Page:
US home building up in January
US new home building rose 1.5% in January to an annualised rate of 699,000 compared with December's revised rate of 689,000, figures show.
The January rate is also up 9.9% on the same period in 2011.
The number of building permits in January also rose 0.7% to an annual rate of 676,000, compared with December's figure of 671,000.
Analysts said the figures raised hopes that the housing sector could bolster the economic recovery in the US.
"The surge in new homebuilding at the end of last year and start of this year is the surest sign yet that the housing market has turned a corner," said Paul Diggle at Capital Economics.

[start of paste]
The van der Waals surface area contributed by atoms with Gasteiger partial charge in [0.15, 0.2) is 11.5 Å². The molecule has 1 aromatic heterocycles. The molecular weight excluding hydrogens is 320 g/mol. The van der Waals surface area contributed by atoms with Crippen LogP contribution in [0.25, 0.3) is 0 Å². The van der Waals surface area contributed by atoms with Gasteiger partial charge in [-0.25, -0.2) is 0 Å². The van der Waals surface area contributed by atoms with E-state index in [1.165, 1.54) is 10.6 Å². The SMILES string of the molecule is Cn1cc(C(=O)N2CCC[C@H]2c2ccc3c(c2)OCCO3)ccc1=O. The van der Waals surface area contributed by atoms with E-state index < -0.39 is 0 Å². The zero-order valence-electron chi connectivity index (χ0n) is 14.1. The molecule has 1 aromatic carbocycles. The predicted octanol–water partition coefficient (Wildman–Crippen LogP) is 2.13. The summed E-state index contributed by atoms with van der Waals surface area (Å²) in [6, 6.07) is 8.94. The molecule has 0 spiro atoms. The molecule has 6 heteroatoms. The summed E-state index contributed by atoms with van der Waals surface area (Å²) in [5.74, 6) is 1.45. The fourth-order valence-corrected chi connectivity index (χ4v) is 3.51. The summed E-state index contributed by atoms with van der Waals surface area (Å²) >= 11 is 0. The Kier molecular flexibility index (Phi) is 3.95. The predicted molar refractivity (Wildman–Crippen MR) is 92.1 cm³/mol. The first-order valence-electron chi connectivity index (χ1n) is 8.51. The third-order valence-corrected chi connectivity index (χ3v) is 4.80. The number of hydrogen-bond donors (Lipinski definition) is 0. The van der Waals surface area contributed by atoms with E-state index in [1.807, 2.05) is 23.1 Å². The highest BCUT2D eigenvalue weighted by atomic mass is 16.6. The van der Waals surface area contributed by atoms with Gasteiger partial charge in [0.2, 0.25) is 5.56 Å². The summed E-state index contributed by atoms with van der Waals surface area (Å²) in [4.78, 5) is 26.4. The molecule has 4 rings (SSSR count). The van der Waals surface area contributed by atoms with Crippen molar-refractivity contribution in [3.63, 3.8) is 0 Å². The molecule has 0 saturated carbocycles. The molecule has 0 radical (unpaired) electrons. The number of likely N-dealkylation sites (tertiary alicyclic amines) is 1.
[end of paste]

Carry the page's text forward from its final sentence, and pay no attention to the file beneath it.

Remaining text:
"We expect housing starts to continue to edge higher throughout this year. This should go some way to supporting the wider economy, but it won't be enough to turn a moderate economic recovery into a spectacular one."
The home starts survey from the US Commerce Department shows when work begins on new flats or homes.
The figure is seen as a leading indicator of economic activity because starting construction on a new home creates jobs and orders whose effect should ripple through the economy.
Although the number of home starts has started to gain ground, home building in the US still remains low when compared with levels seen before the sub-prime mortgage crisis in 2007, when new homes were being built at an annualised rate of over a million homes a year.